Since last November the new Luan Gallery in Athlone has featured an exhibition, ‘Borrowed Memories’, which included Shane Cullen’s ‘Fragmens sur les Institutions Republicaines IV 1993-1997’, in which he has painstakingly reproduced the hunger strikers’ messages smuggled out of the H-Blocks during the protest. Irish Times art critic Aidan Dunne wrote of the exhibition that “the nature and texture of the language used in the messages is particularly interesting and worth close attention”.

Mr Cooney complained, “I don’t think it is art and secondly, the theme is inappropriate. If it was removed I’d shed no tears.” He said that the featured messages were from “terrorists”. On the day of the opening of the exhibition Mr Cooney, according to a report in An Phoblacht, became agitated on seeing the artwork and demanded to see the manager to get the exhibit removed.

Mr Cooney’s son Mark, a Fine Gael councillor has tabled a motion for the monthly meeting of Athlone Town Council calling for the exhibit to be removed, claiming that it is “offensive to so many people.” As the Luan Gallery are owned by the local authority, Councillor Cooney believes the council has the power to remove the installation.

One poster on the website wondered “would Cooney object if they were the records of men of 1916-1922?”


Protest Gathers Strength – Latest

L A T E S T – On January 11th there will be a Global Day of Action for Idle No More. On twitter, the hashtag is #J11. There is also a Facebook page here with more information.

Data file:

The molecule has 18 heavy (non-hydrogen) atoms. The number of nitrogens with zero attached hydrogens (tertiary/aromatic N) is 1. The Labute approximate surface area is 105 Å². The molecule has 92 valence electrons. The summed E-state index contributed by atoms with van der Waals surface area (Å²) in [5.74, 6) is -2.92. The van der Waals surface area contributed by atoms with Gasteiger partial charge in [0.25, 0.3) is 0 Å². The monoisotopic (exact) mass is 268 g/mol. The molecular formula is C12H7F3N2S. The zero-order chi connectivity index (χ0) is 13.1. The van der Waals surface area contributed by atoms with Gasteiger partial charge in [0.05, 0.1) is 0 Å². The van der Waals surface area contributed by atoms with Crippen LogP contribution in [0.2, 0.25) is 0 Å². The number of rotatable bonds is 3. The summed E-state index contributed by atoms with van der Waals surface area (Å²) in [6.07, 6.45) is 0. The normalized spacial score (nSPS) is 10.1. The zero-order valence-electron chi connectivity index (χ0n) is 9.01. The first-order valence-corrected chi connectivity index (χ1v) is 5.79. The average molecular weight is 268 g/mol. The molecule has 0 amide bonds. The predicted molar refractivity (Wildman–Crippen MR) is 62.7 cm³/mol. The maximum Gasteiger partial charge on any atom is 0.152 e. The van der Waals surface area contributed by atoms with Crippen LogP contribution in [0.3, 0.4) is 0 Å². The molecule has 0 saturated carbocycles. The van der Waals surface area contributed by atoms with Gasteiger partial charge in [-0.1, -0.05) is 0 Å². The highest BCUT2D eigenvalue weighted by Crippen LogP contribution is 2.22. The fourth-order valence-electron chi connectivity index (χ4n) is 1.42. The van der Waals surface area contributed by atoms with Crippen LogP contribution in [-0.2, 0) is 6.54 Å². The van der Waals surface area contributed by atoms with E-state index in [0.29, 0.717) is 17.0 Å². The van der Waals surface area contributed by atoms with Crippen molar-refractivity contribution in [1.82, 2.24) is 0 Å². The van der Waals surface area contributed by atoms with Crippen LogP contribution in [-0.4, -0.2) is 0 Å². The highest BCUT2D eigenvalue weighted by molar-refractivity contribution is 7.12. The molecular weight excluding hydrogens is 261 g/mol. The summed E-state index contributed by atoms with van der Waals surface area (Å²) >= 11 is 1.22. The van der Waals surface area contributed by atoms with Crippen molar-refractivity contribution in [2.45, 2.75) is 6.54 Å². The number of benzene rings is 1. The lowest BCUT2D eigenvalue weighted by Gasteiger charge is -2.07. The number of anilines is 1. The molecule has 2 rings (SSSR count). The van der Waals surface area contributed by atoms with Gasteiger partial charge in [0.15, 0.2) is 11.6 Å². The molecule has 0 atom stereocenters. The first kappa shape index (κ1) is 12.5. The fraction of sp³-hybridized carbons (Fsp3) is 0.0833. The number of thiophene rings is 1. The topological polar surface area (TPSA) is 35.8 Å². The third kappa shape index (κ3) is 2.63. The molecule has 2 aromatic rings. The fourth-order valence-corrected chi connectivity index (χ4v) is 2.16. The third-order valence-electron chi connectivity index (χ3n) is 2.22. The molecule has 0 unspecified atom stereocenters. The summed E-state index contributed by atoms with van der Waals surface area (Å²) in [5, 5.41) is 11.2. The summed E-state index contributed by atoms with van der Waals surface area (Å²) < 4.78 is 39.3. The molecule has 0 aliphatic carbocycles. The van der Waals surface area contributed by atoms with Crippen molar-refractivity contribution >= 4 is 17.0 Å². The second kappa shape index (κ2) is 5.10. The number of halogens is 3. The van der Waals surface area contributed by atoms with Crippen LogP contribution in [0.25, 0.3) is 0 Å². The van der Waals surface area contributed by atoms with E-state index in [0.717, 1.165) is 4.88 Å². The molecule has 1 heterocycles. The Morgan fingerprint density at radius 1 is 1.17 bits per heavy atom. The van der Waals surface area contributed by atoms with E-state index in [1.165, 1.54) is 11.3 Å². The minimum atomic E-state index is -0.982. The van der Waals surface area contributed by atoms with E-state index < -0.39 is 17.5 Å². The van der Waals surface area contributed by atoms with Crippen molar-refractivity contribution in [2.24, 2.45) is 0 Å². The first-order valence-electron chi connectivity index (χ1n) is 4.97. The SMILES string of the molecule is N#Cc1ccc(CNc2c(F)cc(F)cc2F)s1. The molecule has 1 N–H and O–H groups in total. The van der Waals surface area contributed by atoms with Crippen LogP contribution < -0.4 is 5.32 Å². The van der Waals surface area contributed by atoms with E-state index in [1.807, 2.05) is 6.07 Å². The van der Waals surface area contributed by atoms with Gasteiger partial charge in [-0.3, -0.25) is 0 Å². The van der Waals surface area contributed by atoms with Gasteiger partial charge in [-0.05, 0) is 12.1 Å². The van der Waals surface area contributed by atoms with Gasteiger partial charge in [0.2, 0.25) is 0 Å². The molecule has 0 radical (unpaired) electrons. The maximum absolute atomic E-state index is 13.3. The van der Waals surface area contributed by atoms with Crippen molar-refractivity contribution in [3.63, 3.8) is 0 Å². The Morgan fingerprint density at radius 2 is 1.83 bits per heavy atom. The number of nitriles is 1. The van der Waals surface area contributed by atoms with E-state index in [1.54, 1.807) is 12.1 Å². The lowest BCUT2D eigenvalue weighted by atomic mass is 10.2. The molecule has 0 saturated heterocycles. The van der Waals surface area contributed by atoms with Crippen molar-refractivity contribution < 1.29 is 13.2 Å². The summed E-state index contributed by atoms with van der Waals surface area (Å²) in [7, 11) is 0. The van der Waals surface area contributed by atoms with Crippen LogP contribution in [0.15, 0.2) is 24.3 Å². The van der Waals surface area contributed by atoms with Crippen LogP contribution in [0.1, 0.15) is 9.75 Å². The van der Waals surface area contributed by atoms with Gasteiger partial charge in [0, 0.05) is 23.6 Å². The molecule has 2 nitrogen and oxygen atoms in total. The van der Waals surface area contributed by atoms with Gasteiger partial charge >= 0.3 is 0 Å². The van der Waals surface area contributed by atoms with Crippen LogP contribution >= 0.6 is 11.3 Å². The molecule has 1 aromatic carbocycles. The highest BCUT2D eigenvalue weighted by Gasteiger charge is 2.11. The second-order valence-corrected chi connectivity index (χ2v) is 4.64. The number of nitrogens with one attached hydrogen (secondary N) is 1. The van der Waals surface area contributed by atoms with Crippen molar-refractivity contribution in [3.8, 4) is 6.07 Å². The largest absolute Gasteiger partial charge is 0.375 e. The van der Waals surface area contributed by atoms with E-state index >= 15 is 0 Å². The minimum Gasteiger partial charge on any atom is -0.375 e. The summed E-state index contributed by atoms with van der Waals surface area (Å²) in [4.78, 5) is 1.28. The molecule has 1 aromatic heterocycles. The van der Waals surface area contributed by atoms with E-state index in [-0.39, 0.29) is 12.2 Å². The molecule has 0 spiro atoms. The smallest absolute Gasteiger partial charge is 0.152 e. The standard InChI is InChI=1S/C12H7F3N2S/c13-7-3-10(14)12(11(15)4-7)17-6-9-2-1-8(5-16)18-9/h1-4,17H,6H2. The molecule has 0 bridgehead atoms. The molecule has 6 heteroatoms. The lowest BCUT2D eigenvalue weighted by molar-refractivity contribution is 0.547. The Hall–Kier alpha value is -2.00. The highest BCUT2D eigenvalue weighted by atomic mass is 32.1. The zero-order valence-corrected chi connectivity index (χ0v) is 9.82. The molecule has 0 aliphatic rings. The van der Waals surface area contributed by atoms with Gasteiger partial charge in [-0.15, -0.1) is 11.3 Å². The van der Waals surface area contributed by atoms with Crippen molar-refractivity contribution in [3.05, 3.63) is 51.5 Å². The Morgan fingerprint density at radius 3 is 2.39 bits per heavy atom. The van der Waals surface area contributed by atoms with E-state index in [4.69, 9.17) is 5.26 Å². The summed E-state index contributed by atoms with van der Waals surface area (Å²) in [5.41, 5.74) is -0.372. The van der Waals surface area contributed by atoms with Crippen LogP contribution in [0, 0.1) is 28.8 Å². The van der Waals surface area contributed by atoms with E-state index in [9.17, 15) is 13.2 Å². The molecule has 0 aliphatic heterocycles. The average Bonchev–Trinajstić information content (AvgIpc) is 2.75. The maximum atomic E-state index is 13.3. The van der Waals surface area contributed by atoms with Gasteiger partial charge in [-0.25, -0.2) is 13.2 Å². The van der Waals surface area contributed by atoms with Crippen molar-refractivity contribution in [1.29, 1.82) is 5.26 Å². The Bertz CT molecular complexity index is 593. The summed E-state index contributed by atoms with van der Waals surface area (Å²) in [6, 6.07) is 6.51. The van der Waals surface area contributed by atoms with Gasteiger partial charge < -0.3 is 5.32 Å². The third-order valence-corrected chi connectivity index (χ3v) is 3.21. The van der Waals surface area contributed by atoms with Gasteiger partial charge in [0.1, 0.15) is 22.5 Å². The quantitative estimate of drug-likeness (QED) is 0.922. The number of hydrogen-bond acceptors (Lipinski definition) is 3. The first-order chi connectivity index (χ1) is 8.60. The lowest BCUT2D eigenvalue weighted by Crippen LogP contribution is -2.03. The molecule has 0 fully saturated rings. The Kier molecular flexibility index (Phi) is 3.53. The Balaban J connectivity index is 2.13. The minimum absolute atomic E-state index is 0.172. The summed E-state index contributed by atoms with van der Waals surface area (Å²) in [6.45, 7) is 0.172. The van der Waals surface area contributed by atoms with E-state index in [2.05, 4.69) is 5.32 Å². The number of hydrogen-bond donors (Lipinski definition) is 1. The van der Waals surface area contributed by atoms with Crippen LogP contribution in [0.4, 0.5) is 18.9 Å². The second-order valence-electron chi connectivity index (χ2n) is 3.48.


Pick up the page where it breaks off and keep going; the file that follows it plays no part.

In Canada, Chief Theresa Spence is continuing her hunger strike and despite a lot of requests by opposition Members of Parliament, Prime Minister Harper still refuses to meet with her or other First Nations leaders to discuss treaty rights affected by Bill C-45 which was recently passed.

Two other First Nation elders, Emil Bell (72) and Raymond Robinson (51), both started hunger strikes in solidarity with Spence on December 12th. Emil Bell is of Cole Bay First Nation in Saskatchewan and Raymond Robinson is of Cross Lake First Nation in Manitoba.

There have been several rail line blockades set up as well in support of Spence and the Idle No More movement.

The Seton Lake Indian Band erected a blockade of a CN Rail mainline near Lillooet, BC starting Friday December 28th at approximately 3pm and ended it Sunday evening.

About three dozen Mohawks from Tyendinaga blocked the main rail line between Toronto and Montreal for several hours Sunday, December 30th.

The longest blockade of a rail line is at Sarnia, Ontario which has been going on since December 20th. The Aamjiwnaang First Nation and the Sarnia Chief of Police have been served with contempt of court, for failure to remove the blockade of CN Rail and are to appear in court tomorrow.

There have been several blockades of highways as well in various places across Canada to raise awareness of the issue.

The Canadian media – just as in Ireland during the early stages of the hunger strikes – hasn’t given much coverage to Chief Spence or the Idle No More movement. News of the fast and solidarity actions comes mainly through social media such as Twitter and Facebook. There has been a lot of good support from the United States and there have been rallies in many cities there as well.